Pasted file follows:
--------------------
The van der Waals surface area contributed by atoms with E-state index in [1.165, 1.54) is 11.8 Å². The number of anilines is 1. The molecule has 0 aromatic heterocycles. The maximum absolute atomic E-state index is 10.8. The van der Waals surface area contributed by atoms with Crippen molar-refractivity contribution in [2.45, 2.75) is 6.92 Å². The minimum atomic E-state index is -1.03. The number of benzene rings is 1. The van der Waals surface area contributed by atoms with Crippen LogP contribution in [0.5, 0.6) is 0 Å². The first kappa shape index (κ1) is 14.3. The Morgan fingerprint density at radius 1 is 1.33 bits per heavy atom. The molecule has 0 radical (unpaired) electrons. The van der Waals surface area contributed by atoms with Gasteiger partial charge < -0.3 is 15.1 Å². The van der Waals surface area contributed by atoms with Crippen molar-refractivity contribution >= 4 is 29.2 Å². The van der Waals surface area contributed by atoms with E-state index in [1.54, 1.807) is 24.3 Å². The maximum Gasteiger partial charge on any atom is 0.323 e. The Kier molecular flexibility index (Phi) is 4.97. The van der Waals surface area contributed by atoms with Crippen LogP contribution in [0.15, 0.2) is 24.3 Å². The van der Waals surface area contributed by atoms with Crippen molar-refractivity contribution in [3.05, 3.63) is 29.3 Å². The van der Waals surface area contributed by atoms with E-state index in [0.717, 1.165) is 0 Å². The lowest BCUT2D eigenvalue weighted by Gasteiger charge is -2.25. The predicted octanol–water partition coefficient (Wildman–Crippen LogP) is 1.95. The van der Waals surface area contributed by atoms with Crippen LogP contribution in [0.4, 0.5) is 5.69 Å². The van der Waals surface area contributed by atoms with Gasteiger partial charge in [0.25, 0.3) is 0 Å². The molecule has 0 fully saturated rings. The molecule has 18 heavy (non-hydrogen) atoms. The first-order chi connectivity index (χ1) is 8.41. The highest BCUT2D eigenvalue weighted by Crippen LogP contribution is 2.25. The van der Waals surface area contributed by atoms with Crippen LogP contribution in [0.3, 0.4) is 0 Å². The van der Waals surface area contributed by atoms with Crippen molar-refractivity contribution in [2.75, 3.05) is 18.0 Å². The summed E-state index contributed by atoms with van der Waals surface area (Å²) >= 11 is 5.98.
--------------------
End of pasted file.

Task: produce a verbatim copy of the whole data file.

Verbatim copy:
The van der Waals surface area contributed by atoms with E-state index in [1.165, 1.54) is 11.8 Å². The number of anilines is 1. The molecule has 0 aromatic heterocycles. The maximum absolute atomic E-state index is 10.8. The van der Waals surface area contributed by atoms with Crippen molar-refractivity contribution in [2.45, 2.75) is 6.92 Å². The minimum atomic E-state index is -1.03. The number of benzene rings is 1. The van der Waals surface area contributed by atoms with Crippen LogP contribution in [0.5, 0.6) is 0 Å². The first kappa shape index (κ1) is 14.3. The Morgan fingerprint density at radius 1 is 1.33 bits per heavy atom. The molecule has 0 radical (unpaired) electrons. The van der Waals surface area contributed by atoms with Gasteiger partial charge < -0.3 is 15.1 Å². The van der Waals surface area contributed by atoms with Crippen molar-refractivity contribution >= 4 is 29.2 Å². The van der Waals surface area contributed by atoms with E-state index in [1.54, 1.807) is 24.3 Å². The maximum Gasteiger partial charge on any atom is 0.323 e. The Kier molecular flexibility index (Phi) is 4.97. The van der Waals surface area contributed by atoms with Crippen LogP contribution in [0.15, 0.2) is 24.3 Å². The van der Waals surface area contributed by atoms with Crippen molar-refractivity contribution in [3.05, 3.63) is 29.3 Å². The van der Waals surface area contributed by atoms with E-state index in [0.717, 1.165) is 0 Å². The lowest BCUT2D eigenvalue weighted by Gasteiger charge is -2.25. The predicted octanol–water partition coefficient (Wildman–Crippen LogP) is 1.95. The van der Waals surface area contributed by atoms with Crippen LogP contribution in [0.4, 0.5) is 5.69 Å². The van der Waals surface area contributed by atoms with Gasteiger partial charge in [0.25, 0.3) is 0 Å². The molecule has 0 fully saturated rings. The molecule has 18 heavy (non-hydrogen) atoms. The first-order chi connectivity index (χ1) is 8.41. The highest BCUT2D eigenvalue weighted by Crippen LogP contribution is 2.25. The van der Waals surface area contributed by atoms with Crippen LogP contribution in [0.3, 0.4) is 0 Å². The van der Waals surface area contributed by atoms with Crippen molar-refractivity contribution in [2.75, 3.05) is 18.0 Å². The summed E-state index contributed by atoms with van der Waals surface area (Å²) >= 11 is 5.98.